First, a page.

Refugee camp attack in Tripoli sparks outrage
A deadly attack on a refugee camp for internally displaced people in Libya has sparked outcry directed at miltia fighters from Libya Dawn.
Saturday morning saw armed militants raid the camp located in Tripoli's city centre. The camp houses a portion of at least 40,000 people who fled Tawergha when Misratan rebels allegedly a campaign of ethnic cleansing was carried out in the town during Libya’s 2011 revolution.
There had been tension between Tawergha and Misrata for years. Then during Libya's uprising, Muammar Gaddafi's forces used the town as a base while they subjected Misrata to a three-month siege. As rebels gained the upper hand, Tawerghans, who are mostly descendants of black slaves, were accused of complicity in Misratan blockaed and became prime targets. Thousands of Tawerghans were arrested, abused and tortured, according to human rights groups. Today, Tawergha is a ghost town.
In Saturday's attack, five people were injured, and five others were abducted, according to Libyan news site al-Wasat.
The captive Tawerghans were taken to Yarmouk barracks, a former Libyan army facility near Tripoli that was seized by Misratan rebels in July 2014.
One of the captives, Rahil Yaqa, was executed at the barracks, al-Wasat reported. There is no indication of the current whereabouts of the four other abducted Tawerghans.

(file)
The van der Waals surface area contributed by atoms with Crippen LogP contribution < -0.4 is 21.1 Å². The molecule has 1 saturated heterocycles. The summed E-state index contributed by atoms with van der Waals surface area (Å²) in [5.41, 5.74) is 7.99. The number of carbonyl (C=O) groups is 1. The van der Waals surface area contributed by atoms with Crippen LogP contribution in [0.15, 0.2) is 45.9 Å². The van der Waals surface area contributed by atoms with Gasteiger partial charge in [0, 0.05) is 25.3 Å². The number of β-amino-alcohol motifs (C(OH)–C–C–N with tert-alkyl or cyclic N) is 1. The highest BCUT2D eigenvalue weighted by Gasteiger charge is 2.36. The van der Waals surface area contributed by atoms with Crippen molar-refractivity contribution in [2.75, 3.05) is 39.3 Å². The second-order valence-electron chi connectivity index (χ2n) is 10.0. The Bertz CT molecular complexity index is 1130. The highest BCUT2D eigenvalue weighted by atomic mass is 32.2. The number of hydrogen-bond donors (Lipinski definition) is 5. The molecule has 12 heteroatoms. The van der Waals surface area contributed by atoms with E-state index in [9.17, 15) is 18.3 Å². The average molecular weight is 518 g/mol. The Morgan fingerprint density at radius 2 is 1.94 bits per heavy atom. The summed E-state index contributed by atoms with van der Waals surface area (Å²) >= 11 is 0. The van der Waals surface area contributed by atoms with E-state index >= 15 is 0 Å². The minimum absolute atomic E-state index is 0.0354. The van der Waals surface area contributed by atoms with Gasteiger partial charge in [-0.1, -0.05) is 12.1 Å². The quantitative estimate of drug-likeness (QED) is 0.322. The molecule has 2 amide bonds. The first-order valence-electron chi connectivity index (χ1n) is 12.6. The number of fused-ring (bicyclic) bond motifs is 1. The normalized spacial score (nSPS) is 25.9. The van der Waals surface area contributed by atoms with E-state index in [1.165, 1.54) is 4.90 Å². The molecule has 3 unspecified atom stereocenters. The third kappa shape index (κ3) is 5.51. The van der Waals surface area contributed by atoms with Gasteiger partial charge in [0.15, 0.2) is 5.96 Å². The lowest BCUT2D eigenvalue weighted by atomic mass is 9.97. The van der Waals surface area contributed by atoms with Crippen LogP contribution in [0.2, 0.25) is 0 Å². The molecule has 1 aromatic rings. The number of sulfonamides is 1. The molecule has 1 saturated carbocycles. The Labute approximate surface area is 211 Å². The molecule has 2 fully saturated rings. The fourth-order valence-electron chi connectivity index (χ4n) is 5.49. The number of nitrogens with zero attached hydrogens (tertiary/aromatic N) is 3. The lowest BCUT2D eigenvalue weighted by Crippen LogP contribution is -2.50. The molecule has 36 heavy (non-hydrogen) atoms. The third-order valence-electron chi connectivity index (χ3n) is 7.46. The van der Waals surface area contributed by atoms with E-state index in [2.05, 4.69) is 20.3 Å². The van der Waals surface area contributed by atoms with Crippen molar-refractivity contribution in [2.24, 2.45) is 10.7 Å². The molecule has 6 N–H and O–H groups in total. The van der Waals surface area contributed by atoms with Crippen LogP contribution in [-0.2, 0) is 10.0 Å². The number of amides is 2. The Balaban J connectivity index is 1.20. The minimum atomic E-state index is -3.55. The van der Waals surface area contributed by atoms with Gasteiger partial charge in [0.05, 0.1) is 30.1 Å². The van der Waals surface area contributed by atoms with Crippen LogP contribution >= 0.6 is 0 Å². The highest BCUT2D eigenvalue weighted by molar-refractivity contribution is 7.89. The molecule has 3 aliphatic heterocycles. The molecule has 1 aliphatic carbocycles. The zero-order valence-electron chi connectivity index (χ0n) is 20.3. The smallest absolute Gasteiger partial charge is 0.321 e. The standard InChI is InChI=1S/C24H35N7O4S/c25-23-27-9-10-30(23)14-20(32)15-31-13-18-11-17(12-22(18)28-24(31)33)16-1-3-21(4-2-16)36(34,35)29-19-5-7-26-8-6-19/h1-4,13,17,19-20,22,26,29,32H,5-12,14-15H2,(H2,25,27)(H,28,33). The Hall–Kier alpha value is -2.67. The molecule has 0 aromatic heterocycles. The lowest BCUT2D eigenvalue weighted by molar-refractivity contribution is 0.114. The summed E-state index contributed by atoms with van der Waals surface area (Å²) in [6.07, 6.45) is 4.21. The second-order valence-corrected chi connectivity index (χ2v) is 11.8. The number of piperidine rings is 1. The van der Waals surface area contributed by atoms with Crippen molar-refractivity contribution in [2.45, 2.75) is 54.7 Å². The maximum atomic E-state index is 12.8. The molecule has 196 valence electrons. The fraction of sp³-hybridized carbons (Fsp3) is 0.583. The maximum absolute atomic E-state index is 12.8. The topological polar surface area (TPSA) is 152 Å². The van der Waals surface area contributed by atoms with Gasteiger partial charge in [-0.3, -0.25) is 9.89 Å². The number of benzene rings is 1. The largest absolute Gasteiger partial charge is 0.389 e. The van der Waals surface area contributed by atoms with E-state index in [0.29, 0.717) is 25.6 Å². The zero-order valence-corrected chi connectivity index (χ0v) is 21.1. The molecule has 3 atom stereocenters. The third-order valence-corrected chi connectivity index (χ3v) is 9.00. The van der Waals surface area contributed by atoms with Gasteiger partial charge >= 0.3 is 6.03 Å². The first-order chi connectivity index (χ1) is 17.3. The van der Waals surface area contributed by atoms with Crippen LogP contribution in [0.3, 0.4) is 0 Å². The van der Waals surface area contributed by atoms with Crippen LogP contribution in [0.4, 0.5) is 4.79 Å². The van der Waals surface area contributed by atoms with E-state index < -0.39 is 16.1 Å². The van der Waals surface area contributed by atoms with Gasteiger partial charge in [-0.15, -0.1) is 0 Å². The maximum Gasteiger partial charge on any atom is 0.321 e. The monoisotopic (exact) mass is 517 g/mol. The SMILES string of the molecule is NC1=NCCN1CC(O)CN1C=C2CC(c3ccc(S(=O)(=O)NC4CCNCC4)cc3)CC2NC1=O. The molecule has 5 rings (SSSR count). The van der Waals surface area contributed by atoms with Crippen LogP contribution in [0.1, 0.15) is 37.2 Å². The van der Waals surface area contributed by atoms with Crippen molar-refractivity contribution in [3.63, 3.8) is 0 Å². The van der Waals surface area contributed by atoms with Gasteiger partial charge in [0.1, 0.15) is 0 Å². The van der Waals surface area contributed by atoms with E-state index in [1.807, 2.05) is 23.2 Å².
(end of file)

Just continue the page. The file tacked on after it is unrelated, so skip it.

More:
Refugee camps in Libya come under attack fairly frequently. Most recently, the same camp was badly damaged after it came under rocket fire on 22 August.
This latest attack, however, has sparked outcry among civil society groups, who accuse Misratan rebels of killing Yaqa “in cold blood.”
A coalition of civil society groups, both those representing Tawergha and Libyan human rights monitors, condemned the “random bombings” and “direct fire” the refugees have faced.
“We hold Libya Dawn forces responsible, and demand that they deliver the perpetrator to justice.”
Libya Dawn, a loose coalition of militia groups linked to Misratan rebels, have made no mention of the attack on their Facebook page, mentioning instead gains they claim to have made in Tripoli.